@Peinrikudo Welcome to Fluther. Lurve.

Pol_is_aware's avatar

I usually day dream about my story for several days/weeks before doing anything with it. I can have many, many details before the first words are written, and anything that I may forget isn’t worth keeping. So in my case, I do let my characters decide the story as it goes through my mind, usually having strong themes or impressions that guide them. But I wait until I have a beginning and an end to start “working.”

Any idea can create a story; Any element can fuel the imagination to the end of a finished novel.

hex's avatar

I like to mind map, to a certain degree, then from that understand the characters and the situation (if any), and let the characters attempt to resolve it based on their attributes and my writing skill (or lack of), so, hopefully, the story kind of writes itself

Ria777's avatar

in answer to the original post, I doubt that very many writers work the entire elaborate storyline beforehand, though some do. most work falls between the two extremes. I would do whatever suited me and whatever suited the story.

julia999's avatar

Sometimes it’s easier to just write Chapter One knowing only roughly what your characters are like. However, it’s much easier to know what the drama/plot will be, you’re more likely to develop (and like) your characters properly and to personally WANT to finish the book.

MrBr00ks's avatar

I tend to approach a story much like Evelens Pet zebra. Writing conversation is my strongest ability, so I naturally start with that. Everyone should try starting with their strongest part at least once, whether its writing narrative, conversation, description of people/nature etc., and branch out from there. It is kind of fun.

filmfann's avatar

@MrBr00ks welcome to fluther. Lurve.

serendipity's avatar

I didn’t lay out an elaborate story ahead of time, no. I did have a sense of where I was going but I didn’t plot it out point by point. But this really depends upon what type of story you want to write—some genres need intricate plotting (for example mysteries) whereas others rely more heavily on characterization.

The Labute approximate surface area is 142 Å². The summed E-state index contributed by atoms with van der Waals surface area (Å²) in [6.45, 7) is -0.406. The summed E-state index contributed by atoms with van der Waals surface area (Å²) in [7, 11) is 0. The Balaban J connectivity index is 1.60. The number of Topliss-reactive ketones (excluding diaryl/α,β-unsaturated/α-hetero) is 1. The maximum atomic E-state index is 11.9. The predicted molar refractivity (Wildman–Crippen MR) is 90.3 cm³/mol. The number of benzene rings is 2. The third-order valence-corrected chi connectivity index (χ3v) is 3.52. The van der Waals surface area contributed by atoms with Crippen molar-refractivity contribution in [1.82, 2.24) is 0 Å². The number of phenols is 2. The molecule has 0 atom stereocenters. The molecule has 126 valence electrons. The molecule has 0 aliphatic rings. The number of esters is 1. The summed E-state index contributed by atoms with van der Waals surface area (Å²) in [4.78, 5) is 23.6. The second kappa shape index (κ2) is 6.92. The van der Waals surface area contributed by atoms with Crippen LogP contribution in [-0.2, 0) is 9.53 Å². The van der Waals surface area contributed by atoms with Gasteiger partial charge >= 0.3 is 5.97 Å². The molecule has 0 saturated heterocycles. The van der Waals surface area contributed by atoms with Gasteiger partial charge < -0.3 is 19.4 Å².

MrBr00ks's avatar

ty filmfann.

Response moderated
Dilettante's avatar

I use the “Storyboard” technique. I get a batch of old-fashioned 3X5 index cards, plenty of those plastic multicolored stickpins, and a good ol’ huge cork bulletin board. The visual/textural method comes naturally, using different cards for character development, storyline, plot, narrative, etc. When they’re laid out in front of me like that, I can simply move them around; change them, add more. The very act of doing it becomes a creative process.
I hope I’ve made it clear…a bit difficult to explain, I’ve been doing it for so long I just take it for granted. I admit I’m a bit of a dinosaur, and there’s no doubt all kinds of software nowadays. Just answering your question from personal experience.

Austinlad's avatar

Check out the WRITERS AT WORK book series, edited by George Plimpton from his interviews over the years with famous writers of the 20th century for the Paris Review. You’ll find that each writer had his or her own way of writing. It was a total revelation to me to discover that there’s no one “right” way to write.

Roby's avatar

I have my plot,characters,and the story line in mind within a few days. All that is left to do
is put everything together on my word processor as if I am working a puzzle and polish it untill I feel it’s ready.